Hope you can join us.
Finally! We have a simple articulation of the six facets of the RSD (www.rsd.edu.au) with Graduate Attributes, thanks to USP.
This is in the report of USP’s visit to University of Adelaide and Monash University, when they came to see first-hand the use of the RSD in these universities. The front cover of the report elegantly depicts the connections between their Graduate Attributes and the 6 facets of the RSD.
USP has developed a portal for their RSD resources:
It comes complete with downloadable RSD-framed assessment rubrics that they developed for their compulsary first year courses on English for Academic Purposes and Communication and Information Literacy, each providing for around 2000 students each semester:
USP is currently well-set up to evaluate their implementation of RSD across all undergraduate degree programs, so watch their space!
Monash Univeristy has used the Research Skill Development framework (www.rsd.edu.au) to help library staff and academics to be on the same page in terms of teaching and learning. See academics’ testimonials of that collaboration at:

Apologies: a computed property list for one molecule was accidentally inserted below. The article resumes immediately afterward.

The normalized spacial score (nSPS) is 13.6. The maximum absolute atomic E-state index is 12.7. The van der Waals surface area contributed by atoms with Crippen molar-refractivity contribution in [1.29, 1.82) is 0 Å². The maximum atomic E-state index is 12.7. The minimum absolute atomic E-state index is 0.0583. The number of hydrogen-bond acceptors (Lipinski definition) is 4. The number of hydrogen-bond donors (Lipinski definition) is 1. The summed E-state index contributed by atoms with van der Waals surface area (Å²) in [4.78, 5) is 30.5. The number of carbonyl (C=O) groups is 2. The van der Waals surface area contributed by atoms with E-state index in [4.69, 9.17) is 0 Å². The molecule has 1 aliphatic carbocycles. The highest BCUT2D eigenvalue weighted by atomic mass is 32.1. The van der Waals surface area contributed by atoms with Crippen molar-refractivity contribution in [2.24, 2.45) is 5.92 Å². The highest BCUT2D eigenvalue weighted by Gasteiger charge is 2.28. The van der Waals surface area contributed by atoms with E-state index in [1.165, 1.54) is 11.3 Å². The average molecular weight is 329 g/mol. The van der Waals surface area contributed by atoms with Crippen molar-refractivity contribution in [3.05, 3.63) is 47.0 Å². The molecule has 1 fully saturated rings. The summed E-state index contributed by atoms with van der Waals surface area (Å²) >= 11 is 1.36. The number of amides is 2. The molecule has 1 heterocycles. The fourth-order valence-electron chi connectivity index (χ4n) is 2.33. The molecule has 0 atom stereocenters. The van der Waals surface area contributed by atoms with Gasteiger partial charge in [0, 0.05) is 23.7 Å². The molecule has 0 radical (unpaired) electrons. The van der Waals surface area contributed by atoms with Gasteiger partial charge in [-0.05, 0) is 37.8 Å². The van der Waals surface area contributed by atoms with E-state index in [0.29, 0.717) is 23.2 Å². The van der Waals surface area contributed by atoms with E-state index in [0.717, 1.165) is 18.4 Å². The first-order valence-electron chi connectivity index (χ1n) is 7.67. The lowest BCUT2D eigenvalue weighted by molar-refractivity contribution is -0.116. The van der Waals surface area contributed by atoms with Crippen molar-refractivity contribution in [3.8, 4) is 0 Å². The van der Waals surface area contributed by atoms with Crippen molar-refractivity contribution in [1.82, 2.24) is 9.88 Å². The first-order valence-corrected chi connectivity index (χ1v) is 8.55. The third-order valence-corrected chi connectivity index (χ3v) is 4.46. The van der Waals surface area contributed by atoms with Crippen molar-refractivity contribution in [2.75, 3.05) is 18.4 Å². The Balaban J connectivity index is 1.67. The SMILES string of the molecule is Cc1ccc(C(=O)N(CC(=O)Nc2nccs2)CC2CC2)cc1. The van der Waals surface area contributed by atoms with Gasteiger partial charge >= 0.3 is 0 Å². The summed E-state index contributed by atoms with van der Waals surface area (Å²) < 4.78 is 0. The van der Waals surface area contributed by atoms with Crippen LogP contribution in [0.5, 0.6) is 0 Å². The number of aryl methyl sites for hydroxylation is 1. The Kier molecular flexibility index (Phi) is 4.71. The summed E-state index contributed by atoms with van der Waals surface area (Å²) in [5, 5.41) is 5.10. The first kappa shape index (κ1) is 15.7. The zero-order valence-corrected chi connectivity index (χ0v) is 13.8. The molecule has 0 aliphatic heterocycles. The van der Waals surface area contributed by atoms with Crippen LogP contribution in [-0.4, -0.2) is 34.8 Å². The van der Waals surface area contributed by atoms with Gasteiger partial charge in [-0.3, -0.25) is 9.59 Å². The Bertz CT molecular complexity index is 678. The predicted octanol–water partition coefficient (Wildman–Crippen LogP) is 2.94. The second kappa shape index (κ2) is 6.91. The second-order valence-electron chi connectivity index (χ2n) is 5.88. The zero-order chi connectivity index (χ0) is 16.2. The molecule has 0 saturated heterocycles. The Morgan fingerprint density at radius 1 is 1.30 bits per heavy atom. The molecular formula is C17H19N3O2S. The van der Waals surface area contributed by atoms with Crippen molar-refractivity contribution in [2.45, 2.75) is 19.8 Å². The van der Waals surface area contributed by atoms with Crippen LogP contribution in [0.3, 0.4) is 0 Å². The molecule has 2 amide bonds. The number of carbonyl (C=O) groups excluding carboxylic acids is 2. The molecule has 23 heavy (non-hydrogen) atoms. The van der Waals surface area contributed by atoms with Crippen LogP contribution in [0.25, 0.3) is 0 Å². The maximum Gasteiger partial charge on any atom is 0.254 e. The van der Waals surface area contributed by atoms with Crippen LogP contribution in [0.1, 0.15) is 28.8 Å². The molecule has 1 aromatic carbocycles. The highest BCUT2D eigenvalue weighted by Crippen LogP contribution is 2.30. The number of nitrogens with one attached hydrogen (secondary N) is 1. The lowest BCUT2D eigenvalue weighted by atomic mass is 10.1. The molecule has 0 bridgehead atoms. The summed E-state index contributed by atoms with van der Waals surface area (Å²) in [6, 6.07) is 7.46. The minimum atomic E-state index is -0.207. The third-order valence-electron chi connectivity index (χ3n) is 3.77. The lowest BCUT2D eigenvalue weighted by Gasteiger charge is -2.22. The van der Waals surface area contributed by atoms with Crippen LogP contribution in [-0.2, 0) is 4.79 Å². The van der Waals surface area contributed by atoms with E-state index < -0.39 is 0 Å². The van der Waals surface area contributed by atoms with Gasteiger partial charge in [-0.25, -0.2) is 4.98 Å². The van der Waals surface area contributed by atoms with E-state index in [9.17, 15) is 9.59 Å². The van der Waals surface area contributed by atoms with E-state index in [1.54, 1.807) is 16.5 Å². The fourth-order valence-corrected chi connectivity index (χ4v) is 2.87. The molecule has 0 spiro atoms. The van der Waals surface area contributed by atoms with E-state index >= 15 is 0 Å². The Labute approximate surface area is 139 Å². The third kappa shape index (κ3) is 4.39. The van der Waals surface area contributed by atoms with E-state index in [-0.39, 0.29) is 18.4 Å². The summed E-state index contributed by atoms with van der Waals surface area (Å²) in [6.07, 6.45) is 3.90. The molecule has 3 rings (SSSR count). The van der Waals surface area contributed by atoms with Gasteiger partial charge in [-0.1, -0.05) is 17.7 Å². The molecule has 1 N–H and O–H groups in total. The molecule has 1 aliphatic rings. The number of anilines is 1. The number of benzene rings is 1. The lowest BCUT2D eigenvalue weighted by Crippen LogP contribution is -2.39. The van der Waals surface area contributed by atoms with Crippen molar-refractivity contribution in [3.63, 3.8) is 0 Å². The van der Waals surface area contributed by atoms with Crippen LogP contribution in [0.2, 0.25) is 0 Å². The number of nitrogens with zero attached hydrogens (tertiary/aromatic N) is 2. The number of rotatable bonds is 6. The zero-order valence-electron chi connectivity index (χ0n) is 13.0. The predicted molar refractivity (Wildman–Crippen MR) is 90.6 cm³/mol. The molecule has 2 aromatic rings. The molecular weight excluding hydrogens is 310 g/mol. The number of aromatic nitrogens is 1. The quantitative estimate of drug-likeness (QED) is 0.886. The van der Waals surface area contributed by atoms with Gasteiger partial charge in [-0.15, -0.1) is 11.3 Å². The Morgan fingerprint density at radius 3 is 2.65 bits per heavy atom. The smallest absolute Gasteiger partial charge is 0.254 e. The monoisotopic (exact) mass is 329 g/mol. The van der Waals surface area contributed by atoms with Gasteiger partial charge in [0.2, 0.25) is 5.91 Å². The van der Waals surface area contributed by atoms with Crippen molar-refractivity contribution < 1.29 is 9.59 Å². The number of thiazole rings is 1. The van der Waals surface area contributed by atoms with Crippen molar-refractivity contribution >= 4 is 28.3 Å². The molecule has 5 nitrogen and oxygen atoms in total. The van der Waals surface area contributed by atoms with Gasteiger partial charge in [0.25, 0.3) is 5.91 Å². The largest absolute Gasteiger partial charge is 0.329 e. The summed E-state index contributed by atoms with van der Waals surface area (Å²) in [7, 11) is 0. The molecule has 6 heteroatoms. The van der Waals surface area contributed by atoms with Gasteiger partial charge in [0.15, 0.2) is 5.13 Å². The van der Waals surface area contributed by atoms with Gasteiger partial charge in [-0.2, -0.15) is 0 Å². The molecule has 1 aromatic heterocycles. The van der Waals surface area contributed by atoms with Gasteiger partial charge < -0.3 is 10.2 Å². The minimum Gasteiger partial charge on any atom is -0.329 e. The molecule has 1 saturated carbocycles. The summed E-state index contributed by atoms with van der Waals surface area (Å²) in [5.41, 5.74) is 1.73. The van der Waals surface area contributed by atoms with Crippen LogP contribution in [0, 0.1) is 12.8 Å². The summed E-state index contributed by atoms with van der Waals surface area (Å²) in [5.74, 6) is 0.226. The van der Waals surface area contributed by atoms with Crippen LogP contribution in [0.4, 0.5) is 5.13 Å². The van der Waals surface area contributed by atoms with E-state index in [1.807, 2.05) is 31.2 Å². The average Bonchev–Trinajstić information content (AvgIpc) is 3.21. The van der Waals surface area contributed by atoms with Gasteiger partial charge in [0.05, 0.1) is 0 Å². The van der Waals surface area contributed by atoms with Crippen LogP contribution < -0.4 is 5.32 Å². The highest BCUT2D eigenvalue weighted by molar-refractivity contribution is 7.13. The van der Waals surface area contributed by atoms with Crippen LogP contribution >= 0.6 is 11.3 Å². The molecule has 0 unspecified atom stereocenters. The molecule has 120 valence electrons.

Enabling the library staff to have a stronger involvement directly in the curriculum has made a substantial difference to student learning.
In the presentation to a whole school that I mentioned in the last blog (20 April), one academic asked about the Research Skill Development framework (www.rsd.edu.au) in terms of ‘degrees of autonomy’. Specifically, he asked about the theoretical basis of ‘autonomy’, seeing it as potentially highly value-laden.
The educational notion of ‘model, scaffold, withdraw’, is a simple continuum of student autonomy which emerged from Lev Vygotsky’s concept of the Zone of Proximal Development (ZPD). The RSD describes autonomy in five levels, rather than three, because this better reflects the range of academic practice of facilitating student research skills. The five levels of autonomy in the RSD are: